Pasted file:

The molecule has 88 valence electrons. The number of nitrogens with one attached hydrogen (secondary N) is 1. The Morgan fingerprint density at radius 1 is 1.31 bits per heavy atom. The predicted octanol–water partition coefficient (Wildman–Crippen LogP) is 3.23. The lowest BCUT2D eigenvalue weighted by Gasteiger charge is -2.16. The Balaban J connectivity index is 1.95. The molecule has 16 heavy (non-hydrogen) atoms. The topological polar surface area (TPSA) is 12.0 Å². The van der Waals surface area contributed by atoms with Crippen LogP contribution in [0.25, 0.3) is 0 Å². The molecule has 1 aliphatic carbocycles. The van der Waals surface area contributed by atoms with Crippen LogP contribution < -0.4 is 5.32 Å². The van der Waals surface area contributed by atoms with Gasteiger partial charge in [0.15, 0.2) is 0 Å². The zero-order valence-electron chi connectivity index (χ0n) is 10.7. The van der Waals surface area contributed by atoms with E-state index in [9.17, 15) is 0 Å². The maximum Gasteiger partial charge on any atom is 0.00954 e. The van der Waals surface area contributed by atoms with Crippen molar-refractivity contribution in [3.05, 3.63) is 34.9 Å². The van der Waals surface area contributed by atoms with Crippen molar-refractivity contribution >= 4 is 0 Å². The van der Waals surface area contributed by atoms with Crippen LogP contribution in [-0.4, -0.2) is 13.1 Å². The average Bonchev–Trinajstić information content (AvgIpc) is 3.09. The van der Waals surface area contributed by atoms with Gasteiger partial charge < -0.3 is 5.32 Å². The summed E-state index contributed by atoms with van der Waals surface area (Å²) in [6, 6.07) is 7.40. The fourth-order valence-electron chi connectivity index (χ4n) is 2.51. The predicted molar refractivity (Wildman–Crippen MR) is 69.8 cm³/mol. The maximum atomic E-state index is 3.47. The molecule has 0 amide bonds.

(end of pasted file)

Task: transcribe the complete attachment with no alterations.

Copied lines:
The molecule has 88 valence electrons. The number of nitrogens with one attached hydrogen (secondary N) is 1. The Morgan fingerprint density at radius 1 is 1.31 bits per heavy atom. The predicted octanol–water partition coefficient (Wildman–Crippen LogP) is 3.23. The lowest BCUT2D eigenvalue weighted by Gasteiger charge is -2.16. The Balaban J connectivity index is 1.95. The molecule has 16 heavy (non-hydrogen) atoms. The topological polar surface area (TPSA) is 12.0 Å². The van der Waals surface area contributed by atoms with Crippen LogP contribution in [0.25, 0.3) is 0 Å². The molecule has 1 aliphatic carbocycles. The van der Waals surface area contributed by atoms with Crippen LogP contribution < -0.4 is 5.32 Å². The van der Waals surface area contributed by atoms with Gasteiger partial charge in [0.15, 0.2) is 0 Å². The zero-order valence-electron chi connectivity index (χ0n) is 10.7. The van der Waals surface area contributed by atoms with E-state index in [9.17, 15) is 0 Å². The maximum Gasteiger partial charge on any atom is 0.00954 e. The van der Waals surface area contributed by atoms with Crippen molar-refractivity contribution in [3.05, 3.63) is 34.9 Å². The van der Waals surface area contributed by atoms with Crippen molar-refractivity contribution >= 4 is 0 Å². The van der Waals surface area contributed by atoms with Crippen LogP contribution in [-0.4, -0.2) is 13.1 Å². The average Bonchev–Trinajstić information content (AvgIpc) is 3.09. The van der Waals surface area contributed by atoms with Gasteiger partial charge < -0.3 is 5.32 Å². The summed E-state index contributed by atoms with van der Waals surface area (Å²) in [6, 6.07) is 7.40. The fourth-order valence-electron chi connectivity index (χ4n) is 2.51. The predicted molar refractivity (Wildman–Crippen MR) is 69.8 cm³/mol. The maximum atomic E-state index is 3.47. The molecule has 0 amide bonds.